Friday, May 6, 2016

King of the Jungle

King of the Jungle

(Odin, our own male lion, surveying his kingdom.)

Lions (Panthera leo leo) are well known for their command of the sub-Saharan African plains.  As the largest predator in their habitat (reaching almost seven feet in length), the lion sits comfortably at the top of the food chain. Especially the dominant male lion, as he is rarely the one to take down prey but is always the first to eat. The lions social nature- unique among large cats and solely represented by the lion, allows them to form a hierarchy within the pride with the dominant male lion seated on top as king. While the females, almost always related within the pride as mothers, daughters, sisters, aunts, cousins, etc., are the best hunters- the males are larger and stronger and therefore, are relied upon for protection as the leaders of the pride.
(A pride of lions in sub-Saharan Africa.)

Lionesses do not exhibit any social dominance over one another, that is, not one female is the leader of the other females. Each lioness plays an important role in the social structure of the pride, each has her place in the hunt, and each takes a role in mating. The females who refuse to participate in mating with the dominant male lion may be chased out/banned from the pride, or killed. Lionesses will care for each others young, cross-nursing them, as they tend to all give birth around the same time.  This strengthens the females’ bonds to one another, ensuring the safety of their young against any would-be invading male lions.

     (One of our Lionesses, Nala, relaxing on her perch.)                (Our other Lioness, Shauna, making a silly face.)

Male lions, on the other hand, are pushed out of the pride as they approach maturity, usually with their brothers or other male cousins born around the same time. This ensures no competition for dominance within the pride, increases genetic diversity among all lions, and prevents inbreeding causing genetic mutations. There can be several male lions within a pride, but there is always one that is most dominant above the others. The king of the lions is the largest one with the most pronounced mane. Although, there are some prides which have formed coalitions, being ruled over by two-to-three dominate males, spanning vast distances, and being comprised of a few prides together.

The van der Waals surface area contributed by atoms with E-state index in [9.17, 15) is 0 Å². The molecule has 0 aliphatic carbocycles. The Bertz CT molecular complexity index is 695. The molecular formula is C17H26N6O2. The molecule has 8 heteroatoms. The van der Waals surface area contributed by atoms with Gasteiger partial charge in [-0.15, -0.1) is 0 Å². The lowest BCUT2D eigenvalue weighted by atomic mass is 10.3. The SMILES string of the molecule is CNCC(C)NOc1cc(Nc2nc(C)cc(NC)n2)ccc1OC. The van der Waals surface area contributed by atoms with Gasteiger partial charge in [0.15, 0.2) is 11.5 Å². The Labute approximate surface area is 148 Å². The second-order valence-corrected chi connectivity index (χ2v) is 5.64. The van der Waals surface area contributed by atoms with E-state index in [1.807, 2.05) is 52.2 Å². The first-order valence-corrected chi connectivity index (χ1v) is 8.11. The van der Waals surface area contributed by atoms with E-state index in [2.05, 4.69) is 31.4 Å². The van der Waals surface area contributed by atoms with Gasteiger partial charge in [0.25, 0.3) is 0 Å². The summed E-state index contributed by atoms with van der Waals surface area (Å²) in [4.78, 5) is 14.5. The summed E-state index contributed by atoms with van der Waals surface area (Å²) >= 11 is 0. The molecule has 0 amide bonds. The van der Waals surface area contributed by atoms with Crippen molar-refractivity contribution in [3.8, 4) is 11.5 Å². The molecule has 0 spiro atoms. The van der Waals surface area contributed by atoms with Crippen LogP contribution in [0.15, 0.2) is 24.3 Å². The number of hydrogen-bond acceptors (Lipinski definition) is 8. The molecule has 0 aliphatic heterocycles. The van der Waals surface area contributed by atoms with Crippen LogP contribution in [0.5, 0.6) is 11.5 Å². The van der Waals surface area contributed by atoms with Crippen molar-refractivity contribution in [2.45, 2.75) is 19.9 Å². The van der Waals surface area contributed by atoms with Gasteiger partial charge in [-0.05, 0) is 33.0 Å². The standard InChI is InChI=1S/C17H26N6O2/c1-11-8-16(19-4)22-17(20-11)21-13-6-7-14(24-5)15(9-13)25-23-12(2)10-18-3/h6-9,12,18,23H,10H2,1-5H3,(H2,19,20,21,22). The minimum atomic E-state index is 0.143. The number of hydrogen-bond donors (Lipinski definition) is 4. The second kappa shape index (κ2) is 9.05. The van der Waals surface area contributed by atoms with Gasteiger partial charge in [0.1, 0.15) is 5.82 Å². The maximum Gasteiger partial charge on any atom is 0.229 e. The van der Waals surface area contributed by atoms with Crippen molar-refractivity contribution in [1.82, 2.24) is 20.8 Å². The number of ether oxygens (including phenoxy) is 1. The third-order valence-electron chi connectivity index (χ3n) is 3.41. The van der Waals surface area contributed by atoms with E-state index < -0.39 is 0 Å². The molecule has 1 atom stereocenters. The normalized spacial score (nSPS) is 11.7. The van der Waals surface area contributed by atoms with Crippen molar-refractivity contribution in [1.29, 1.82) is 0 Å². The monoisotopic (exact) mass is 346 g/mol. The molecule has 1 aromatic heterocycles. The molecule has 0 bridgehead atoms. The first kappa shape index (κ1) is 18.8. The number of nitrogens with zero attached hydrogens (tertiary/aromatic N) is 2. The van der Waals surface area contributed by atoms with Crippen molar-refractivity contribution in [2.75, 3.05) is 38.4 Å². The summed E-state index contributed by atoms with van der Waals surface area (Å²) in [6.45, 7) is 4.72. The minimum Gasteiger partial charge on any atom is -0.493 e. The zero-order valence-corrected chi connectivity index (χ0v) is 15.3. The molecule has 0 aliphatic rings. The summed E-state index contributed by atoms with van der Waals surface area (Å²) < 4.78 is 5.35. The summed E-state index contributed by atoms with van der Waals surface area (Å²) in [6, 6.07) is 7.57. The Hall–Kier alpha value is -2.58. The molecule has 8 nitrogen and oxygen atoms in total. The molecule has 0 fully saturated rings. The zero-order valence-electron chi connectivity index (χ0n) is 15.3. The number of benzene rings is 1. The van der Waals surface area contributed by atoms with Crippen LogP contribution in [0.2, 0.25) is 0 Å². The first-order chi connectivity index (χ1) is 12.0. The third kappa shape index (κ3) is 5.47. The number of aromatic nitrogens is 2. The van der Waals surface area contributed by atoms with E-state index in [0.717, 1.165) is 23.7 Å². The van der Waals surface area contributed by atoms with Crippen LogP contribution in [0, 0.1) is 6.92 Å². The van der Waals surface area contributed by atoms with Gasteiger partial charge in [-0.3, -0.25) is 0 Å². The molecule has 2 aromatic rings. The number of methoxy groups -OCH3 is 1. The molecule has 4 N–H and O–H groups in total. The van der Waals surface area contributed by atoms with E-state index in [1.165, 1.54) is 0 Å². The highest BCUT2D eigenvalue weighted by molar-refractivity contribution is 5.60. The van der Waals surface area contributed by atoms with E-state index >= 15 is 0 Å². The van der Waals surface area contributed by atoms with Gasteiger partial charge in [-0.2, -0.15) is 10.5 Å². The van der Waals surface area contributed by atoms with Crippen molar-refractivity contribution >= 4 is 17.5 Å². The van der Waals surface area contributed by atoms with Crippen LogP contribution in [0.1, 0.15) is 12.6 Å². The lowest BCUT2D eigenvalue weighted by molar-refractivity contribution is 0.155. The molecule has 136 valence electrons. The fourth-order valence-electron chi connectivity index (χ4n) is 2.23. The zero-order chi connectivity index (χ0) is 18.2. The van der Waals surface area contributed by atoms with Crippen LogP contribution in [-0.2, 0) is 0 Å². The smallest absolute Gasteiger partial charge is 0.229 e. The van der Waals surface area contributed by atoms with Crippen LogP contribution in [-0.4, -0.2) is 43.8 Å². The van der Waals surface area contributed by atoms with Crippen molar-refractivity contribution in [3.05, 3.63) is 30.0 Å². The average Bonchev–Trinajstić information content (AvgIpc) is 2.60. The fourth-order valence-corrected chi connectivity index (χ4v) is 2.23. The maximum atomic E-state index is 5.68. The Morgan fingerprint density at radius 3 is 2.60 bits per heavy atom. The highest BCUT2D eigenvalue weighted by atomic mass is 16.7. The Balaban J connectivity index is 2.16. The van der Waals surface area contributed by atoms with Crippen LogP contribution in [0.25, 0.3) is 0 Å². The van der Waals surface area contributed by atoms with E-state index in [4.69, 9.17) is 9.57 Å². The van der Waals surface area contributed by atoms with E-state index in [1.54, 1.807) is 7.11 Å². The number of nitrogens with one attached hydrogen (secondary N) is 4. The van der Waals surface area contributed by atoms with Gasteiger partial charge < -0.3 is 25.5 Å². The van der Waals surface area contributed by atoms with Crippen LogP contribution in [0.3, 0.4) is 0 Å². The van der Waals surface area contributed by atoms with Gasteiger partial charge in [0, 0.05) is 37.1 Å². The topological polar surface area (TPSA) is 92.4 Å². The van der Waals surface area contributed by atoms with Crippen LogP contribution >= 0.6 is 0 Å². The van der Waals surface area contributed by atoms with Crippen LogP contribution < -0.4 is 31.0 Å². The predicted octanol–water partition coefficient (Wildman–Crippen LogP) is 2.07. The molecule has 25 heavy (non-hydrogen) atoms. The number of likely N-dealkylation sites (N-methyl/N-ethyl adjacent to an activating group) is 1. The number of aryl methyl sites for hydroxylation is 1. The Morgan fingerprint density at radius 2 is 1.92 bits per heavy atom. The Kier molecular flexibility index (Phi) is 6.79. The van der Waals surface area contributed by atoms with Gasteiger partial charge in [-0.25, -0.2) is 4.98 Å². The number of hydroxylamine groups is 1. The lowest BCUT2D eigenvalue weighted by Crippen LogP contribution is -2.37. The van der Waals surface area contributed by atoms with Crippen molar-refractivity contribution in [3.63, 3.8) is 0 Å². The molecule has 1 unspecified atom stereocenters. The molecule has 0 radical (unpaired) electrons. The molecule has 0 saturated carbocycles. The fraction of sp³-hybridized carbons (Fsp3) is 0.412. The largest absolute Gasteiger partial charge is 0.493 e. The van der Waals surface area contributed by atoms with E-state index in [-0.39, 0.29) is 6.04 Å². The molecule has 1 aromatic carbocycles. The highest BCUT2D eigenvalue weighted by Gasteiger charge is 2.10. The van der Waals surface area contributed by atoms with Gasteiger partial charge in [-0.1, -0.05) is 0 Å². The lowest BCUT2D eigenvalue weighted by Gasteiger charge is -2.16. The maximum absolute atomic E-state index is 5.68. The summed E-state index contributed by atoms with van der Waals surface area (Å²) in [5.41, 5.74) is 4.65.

(Odin’s mane, now that he is three years old, is very full and reaches down to the center
of his back, he would certainly be a more dominant male in the wild.)

What many people do not know is that this beautiful giant not only roams on the African plains; but also in the Gir Forest National Park of India. When once lions roamed all over the Asian, African, and European continents- now only a small population (several hundred) of Asiatic Lions (Panthera leo persica) remain to call this national park home. A dominant male asiatic lion may just be the true “King of the Jungle” as their habitat would imply. These lions are reportedly larger than their African counter-parts, reaching lengths of up to nine feet. However, while still maintaining the social skills common to all lions, Asiatic lions divide into prides much differently than those seen on the African plains. In India the lions are separated into two prides- one male, and one female. The two prides come together only during mating season each year. After their four-month gestation period, cubs arrive, and true to lion pride etiquette- the females stay with the female pride, and once the males are mature enough to go out on their own they are sent to find the male pride.

(Shauna and Nala, left to right respectively, both know how to relax in the summer heat… Nala maybe more-so.)

African lions are listed as “vulnerable” by the International Union for Conservation of Nature’s (IUCN) Red List of Threatened Species. Due to the threats they face from hunters, habitat loss, and diseases- their numbers have decreased by almost half in the past two decades alone. In 1975 there was an estimated 250,000 wild lions in Africa, today those numbers have dwindled down to approximately 30,000 individual African lions. Asiatic lion are listed as “endangered” by the IUCN’s Red List, however, their numbers in recent years have been steadily increasing. There were an estimated 177 Asiatic lions in 1968, 359 in 2005, and most recently their numbers have been estimated to be around 523 individuals in 2015. Hopefully these numbers, as well as those of their African cousins, may steadily increase well into the future giving these gorgeous giants a chance at surviving alongside our human populations, instead of fighting against them.

(Shauna, Odin, & Nala all deserve to be represented by their wild relatives well into the future!)

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